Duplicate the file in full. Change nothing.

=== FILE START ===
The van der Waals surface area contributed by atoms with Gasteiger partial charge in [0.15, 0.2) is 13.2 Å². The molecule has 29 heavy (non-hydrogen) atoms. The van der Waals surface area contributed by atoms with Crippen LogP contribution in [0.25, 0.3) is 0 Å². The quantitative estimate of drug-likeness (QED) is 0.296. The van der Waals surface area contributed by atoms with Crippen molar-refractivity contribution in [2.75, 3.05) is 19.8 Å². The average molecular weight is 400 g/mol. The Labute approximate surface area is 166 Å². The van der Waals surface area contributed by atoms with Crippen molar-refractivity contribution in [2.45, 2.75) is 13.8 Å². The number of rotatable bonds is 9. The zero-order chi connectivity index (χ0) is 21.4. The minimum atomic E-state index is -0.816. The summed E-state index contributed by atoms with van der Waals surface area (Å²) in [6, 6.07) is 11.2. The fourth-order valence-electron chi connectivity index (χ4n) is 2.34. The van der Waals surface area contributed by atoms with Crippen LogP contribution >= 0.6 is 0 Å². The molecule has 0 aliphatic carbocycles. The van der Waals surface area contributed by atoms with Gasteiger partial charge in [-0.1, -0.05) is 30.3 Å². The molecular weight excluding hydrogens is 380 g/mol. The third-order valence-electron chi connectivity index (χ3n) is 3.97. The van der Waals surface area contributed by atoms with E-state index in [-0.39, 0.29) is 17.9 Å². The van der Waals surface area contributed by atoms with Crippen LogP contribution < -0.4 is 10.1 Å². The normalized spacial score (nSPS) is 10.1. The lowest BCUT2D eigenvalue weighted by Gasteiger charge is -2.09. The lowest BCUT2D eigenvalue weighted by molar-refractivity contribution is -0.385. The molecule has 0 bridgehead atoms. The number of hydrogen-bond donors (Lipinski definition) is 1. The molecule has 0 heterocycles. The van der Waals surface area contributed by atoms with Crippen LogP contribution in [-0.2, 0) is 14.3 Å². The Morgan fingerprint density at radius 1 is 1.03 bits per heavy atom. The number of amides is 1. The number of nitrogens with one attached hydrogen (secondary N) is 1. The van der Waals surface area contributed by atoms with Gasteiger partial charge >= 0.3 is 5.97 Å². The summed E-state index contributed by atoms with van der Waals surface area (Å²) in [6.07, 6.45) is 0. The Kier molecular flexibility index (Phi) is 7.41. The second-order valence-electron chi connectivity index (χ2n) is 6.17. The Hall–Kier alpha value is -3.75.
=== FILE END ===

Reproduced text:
The van der Waals surface area contributed by atoms with Gasteiger partial charge in [0.15, 0.2) is 13.2 Å². The molecule has 29 heavy (non-hydrogen) atoms. The van der Waals surface area contributed by atoms with Crippen LogP contribution in [0.25, 0.3) is 0 Å². The quantitative estimate of drug-likeness (QED) is 0.296. The van der Waals surface area contributed by atoms with Crippen molar-refractivity contribution in [2.75, 3.05) is 19.8 Å². The average molecular weight is 400 g/mol. The Labute approximate surface area is 166 Å². The van der Waals surface area contributed by atoms with Crippen molar-refractivity contribution in [2.45, 2.75) is 13.8 Å². The number of rotatable bonds is 9. The zero-order chi connectivity index (χ0) is 21.4. The minimum atomic E-state index is -0.816. The summed E-state index contributed by atoms with van der Waals surface area (Å²) in [6, 6.07) is 11.2. The fourth-order valence-electron chi connectivity index (χ4n) is 2.34. The van der Waals surface area contributed by atoms with Crippen LogP contribution >= 0.6 is 0 Å². The molecule has 0 aliphatic carbocycles. The van der Waals surface area contributed by atoms with Gasteiger partial charge in [-0.1, -0.05) is 30.3 Å². The molecular weight excluding hydrogens is 380 g/mol. The third-order valence-electron chi connectivity index (χ3n) is 3.97. The van der Waals surface area contributed by atoms with E-state index in [-0.39, 0.29) is 17.9 Å². The van der Waals surface area contributed by atoms with Crippen LogP contribution < -0.4 is 10.1 Å². The normalized spacial score (nSPS) is 10.1. The lowest BCUT2D eigenvalue weighted by Gasteiger charge is -2.09. The lowest BCUT2D eigenvalue weighted by molar-refractivity contribution is -0.385. The molecule has 0 bridgehead atoms. The number of hydrogen-bond donors (Lipinski definition) is 1. The molecule has 0 heterocycles. The van der Waals surface area contributed by atoms with Crippen LogP contribution in [-0.2, 0) is 14.3 Å². The Morgan fingerprint density at radius 1 is 1.03 bits per heavy atom. The number of amides is 1. The number of nitrogens with one attached hydrogen (secondary N) is 1. The van der Waals surface area contributed by atoms with Gasteiger partial charge >= 0.3 is 5.97 Å². The summed E-state index contributed by atoms with van der Waals surface area (Å²) in [6.07, 6.45) is 0. The Kier molecular flexibility index (Phi) is 7.41. The second-order valence-electron chi connectivity index (χ2n) is 6.17. The Hall–Kier alpha value is -3.75.